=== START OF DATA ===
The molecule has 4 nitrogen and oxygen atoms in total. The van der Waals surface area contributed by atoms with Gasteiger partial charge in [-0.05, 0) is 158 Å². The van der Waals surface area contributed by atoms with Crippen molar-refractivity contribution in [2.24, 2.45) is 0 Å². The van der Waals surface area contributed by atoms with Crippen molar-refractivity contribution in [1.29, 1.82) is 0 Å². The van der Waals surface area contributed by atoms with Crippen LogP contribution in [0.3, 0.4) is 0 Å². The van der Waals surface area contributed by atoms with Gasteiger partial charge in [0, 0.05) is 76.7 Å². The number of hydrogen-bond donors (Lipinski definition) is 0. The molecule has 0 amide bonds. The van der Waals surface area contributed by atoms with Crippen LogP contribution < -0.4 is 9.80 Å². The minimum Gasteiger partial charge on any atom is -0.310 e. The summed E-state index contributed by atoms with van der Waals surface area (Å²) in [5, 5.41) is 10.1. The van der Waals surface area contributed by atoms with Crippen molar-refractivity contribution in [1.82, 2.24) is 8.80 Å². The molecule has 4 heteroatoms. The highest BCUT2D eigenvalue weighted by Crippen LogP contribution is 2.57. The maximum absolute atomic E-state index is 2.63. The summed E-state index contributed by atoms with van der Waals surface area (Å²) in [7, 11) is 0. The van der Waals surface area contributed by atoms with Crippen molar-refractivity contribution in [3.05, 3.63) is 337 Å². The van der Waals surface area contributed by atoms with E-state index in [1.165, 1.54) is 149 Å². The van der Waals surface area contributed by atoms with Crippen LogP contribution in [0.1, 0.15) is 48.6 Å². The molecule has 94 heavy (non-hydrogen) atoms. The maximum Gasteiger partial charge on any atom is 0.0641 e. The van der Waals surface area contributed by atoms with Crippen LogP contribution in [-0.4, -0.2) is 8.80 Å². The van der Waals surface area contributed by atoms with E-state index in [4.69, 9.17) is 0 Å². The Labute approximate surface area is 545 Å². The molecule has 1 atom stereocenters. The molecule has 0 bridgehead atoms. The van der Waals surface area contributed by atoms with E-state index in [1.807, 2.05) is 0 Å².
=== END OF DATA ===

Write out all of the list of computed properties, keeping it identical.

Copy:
The molecule has 4 nitrogen and oxygen atoms in total. The van der Waals surface area contributed by atoms with Gasteiger partial charge in [-0.05, 0) is 158 Å². The van der Waals surface area contributed by atoms with Crippen molar-refractivity contribution in [2.24, 2.45) is 0 Å². The van der Waals surface area contributed by atoms with Crippen molar-refractivity contribution in [1.29, 1.82) is 0 Å². The van der Waals surface area contributed by atoms with Crippen LogP contribution in [0.3, 0.4) is 0 Å². The van der Waals surface area contributed by atoms with Gasteiger partial charge in [0, 0.05) is 76.7 Å². The number of hydrogen-bond donors (Lipinski definition) is 0. The molecule has 0 amide bonds. The van der Waals surface area contributed by atoms with Crippen LogP contribution < -0.4 is 9.80 Å². The minimum Gasteiger partial charge on any atom is -0.310 e. The summed E-state index contributed by atoms with van der Waals surface area (Å²) in [5, 5.41) is 10.1. The van der Waals surface area contributed by atoms with Crippen molar-refractivity contribution in [1.82, 2.24) is 8.80 Å². The molecule has 4 heteroatoms. The highest BCUT2D eigenvalue weighted by Crippen LogP contribution is 2.57. The maximum absolute atomic E-state index is 2.63. The summed E-state index contributed by atoms with van der Waals surface area (Å²) in [7, 11) is 0. The van der Waals surface area contributed by atoms with Crippen molar-refractivity contribution in [3.05, 3.63) is 337 Å². The van der Waals surface area contributed by atoms with E-state index in [1.165, 1.54) is 149 Å². The van der Waals surface area contributed by atoms with Crippen LogP contribution in [0.1, 0.15) is 48.6 Å². The molecule has 94 heavy (non-hydrogen) atoms. The maximum Gasteiger partial charge on any atom is 0.0641 e. The van der Waals surface area contributed by atoms with Crippen LogP contribution in [-0.4, -0.2) is 8.80 Å². The van der Waals surface area contributed by atoms with E-state index in [4.69, 9.17) is 0 Å². The Labute approximate surface area is 545 Å². The molecule has 1 atom stereocenters. The molecule has 0 bridgehead atoms. The van der Waals surface area contributed by atoms with E-state index in [1.807, 2.05) is 0 Å².